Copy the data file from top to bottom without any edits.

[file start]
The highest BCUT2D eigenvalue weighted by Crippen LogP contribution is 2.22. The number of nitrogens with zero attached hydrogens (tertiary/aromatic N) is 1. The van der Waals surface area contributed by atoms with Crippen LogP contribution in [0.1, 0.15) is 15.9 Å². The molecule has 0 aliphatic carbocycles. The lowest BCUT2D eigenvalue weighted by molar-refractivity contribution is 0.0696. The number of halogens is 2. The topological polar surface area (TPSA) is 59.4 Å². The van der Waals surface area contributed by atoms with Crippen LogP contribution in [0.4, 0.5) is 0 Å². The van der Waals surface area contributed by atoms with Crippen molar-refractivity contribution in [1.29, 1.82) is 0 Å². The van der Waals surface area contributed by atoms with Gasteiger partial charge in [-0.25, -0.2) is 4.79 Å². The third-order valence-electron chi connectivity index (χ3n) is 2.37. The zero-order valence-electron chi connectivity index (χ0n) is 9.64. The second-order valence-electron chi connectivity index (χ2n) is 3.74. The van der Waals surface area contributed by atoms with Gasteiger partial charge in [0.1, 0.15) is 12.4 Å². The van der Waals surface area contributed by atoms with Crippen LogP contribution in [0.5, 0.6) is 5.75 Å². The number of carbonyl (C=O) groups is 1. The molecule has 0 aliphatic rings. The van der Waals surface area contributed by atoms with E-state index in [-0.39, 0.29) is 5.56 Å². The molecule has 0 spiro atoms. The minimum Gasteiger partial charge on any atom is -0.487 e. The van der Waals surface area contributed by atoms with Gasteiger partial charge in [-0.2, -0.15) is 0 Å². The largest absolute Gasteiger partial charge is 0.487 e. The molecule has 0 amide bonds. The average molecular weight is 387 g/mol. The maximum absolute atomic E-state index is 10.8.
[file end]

The highest BCUT2D eigenvalue weighted by Crippen LogP contribution is 2.22. The number of nitrogens with zero attached hydrogens (tertiary/aromatic N) is 1. The van der Waals surface area contributed by atoms with Crippen LogP contribution in [0.1, 0.15) is 15.9 Å². The molecule has 0 aliphatic carbocycles. The lowest BCUT2D eigenvalue weighted by molar-refractivity contribution is 0.0696. The number of halogens is 2. The topological polar surface area (TPSA) is 59.4 Å². The van der Waals surface area contributed by atoms with Crippen LogP contribution in [0.4, 0.5) is 0 Å². The van der Waals surface area contributed by atoms with Crippen molar-refractivity contribution in [1.29, 1.82) is 0 Å². The van der Waals surface area contributed by atoms with Gasteiger partial charge in [-0.25, -0.2) is 4.79 Å². The third-order valence-electron chi connectivity index (χ3n) is 2.37. The zero-order valence-electron chi connectivity index (χ0n) is 9.64. The second-order valence-electron chi connectivity index (χ2n) is 3.74. The van der Waals surface area contributed by atoms with Gasteiger partial charge in [0.1, 0.15) is 12.4 Å². The van der Waals surface area contributed by atoms with Crippen LogP contribution in [0.5, 0.6) is 5.75 Å². The number of carbonyl (C=O) groups is 1. The molecule has 0 aliphatic rings. The van der Waals surface area contributed by atoms with E-state index in [-0.39, 0.29) is 5.56 Å². The molecule has 0 spiro atoms. The minimum Gasteiger partial charge on any atom is -0.487 e. The van der Waals surface area contributed by atoms with Gasteiger partial charge in [-0.2, -0.15) is 0 Å². The largest absolute Gasteiger partial charge is 0.487 e. The molecule has 0 amide bonds. The average molecular weight is 387 g/mol. The maximum absolute atomic E-state index is 10.8.